The Blog-ification of Software Development?

The Blog-ification of Software Development?

I've been using Chat GPT and CoPilot to write code for over a year now, and I would say it's made me 50% more efficient. That’s a considerable gain. I hate writing routine code. As developers, we know how to solve typical problems like sorting items, talking to a database, generating a JSON response, building a type based on data, or writing a bunch of functions to access, manipulate, or format data. I’ve written the same boilerplate React component code a million times. How many times do we need to write code to generate or validate a JWT token?

I love that I can work with AI and have it generate all these types of routine code for me. I have it generate types. I trust it to make suggestions to improve and refactor my code. I’ve used it to convert several JavaScript projects into Typescript. That’s a huge time saver.

I’m a big fan of AI and all the efficiency it brings.

What I haven’t yet been able to do is get any LLM or project that orchestrates LLMs (Devin, GPT Engineer, etc) to write a fully formed piece of software. I’ve tried several times to give an LLM the full LTI specification along with repos of example code, and then I ask it to write just the initial part of the LTI launch. The response is typically something about how that’s a great idea, and it’s complicated, you’ll need a design, here’s how to approach the problem, and then a bit of code with comments telling me I should work on the implementation. Is something better coming?

Andrej Karpathy would be a good source to trust. He proposes a reasonable path to human-AI interaction that ends with a collaborative editor of sorts. Others are more skeptical. Gary Marcus, an AI industry veteran, seems to think we are approaching the point of diminishing returns, and Bindu Reedy, CEO of Abacus.AI, says Devin won’t be replacing software engineers anytime soon.

Using software isn’t like consuming a blog post or video or downloading an image. Installing software carries with it costs and risks - big risks, including a complete loss of security.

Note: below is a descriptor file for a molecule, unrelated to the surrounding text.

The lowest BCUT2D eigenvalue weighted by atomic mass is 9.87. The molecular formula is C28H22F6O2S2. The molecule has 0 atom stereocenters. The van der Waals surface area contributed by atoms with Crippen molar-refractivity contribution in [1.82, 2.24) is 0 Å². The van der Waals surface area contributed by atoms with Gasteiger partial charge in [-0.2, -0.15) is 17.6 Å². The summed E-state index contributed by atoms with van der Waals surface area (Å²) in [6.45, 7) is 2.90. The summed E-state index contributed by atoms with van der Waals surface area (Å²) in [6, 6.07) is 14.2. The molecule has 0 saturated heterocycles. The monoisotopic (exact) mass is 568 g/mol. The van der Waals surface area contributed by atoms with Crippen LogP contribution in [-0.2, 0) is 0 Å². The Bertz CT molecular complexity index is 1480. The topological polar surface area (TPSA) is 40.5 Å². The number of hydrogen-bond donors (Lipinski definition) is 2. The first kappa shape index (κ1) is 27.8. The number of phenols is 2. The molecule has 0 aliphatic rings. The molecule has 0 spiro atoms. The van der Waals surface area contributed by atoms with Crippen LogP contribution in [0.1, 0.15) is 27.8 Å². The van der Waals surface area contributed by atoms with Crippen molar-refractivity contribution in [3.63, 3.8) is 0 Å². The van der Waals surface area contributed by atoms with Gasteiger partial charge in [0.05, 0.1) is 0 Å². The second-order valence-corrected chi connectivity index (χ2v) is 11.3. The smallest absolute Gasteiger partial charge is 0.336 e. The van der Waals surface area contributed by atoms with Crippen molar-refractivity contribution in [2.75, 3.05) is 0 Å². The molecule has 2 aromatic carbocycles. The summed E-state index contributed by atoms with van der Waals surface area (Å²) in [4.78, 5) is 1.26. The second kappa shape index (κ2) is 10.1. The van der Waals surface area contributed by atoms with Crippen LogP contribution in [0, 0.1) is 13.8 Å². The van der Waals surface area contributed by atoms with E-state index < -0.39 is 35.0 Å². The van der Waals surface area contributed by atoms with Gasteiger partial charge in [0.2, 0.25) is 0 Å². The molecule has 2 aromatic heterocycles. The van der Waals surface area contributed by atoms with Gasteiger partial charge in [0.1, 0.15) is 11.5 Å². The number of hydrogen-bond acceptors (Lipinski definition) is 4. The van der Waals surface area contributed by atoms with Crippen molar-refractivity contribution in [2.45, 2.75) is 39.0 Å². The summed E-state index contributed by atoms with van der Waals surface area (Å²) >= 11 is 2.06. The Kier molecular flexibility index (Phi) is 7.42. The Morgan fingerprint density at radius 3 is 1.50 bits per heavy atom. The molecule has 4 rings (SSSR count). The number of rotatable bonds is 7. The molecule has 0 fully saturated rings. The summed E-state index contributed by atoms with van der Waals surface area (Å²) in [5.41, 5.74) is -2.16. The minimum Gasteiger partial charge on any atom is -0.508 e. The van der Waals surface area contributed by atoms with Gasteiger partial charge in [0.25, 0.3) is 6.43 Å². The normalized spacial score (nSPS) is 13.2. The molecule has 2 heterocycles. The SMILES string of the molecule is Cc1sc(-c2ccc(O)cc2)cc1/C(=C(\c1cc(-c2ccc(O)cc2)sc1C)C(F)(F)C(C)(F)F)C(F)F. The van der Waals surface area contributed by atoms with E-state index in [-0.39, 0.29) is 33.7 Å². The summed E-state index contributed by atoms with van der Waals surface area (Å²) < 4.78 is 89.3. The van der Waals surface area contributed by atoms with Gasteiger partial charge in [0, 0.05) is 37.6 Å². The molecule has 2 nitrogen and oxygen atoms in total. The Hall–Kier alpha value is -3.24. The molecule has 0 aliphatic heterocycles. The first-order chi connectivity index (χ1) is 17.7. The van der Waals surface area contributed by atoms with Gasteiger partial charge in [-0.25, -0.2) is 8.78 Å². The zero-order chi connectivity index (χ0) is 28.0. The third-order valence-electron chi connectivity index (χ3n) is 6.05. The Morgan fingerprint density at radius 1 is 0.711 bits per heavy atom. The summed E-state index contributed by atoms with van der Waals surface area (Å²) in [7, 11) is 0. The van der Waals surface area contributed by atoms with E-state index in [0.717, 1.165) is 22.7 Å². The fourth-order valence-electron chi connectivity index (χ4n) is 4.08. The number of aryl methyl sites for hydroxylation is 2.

In addition to an overwhelming amount of paid software, more free and open software is available than anyone could ever possibly use. It takes time to install a piece of software. Even my package managers screw up, and I spend a ton of time cleaning up something on my computer to make it work (AI could really help there). Once it’s installed I have to figure out how to use it. The cost in time is more than I usually want to deal with.

I personally wouldn’t trust software written by a person or LLM, and our company policies wouldn’t allow installing it unless it has been vetted. I suspect that as time goes on, we’ll start to see AI security bots that help analyze software before we install it. I suspect there will be a future arms race between the AI that protects us and the nefarious AI that is trying to get around that AI.

I don’t think we need AI to write more software for us to share. I don’t think we really love our software that much. Software is a means to an end. We deal with it because it allows us to do something we couldn’t otherwise do. I use Adobe Illustrator to make web graphics - a button or icon or whatever. I’m terrible at using the software. It’s confusing and not user-friendly. I don’t use it because I like to use it. I use it because right now, it’s the only way to get my computer to generate the end result I need.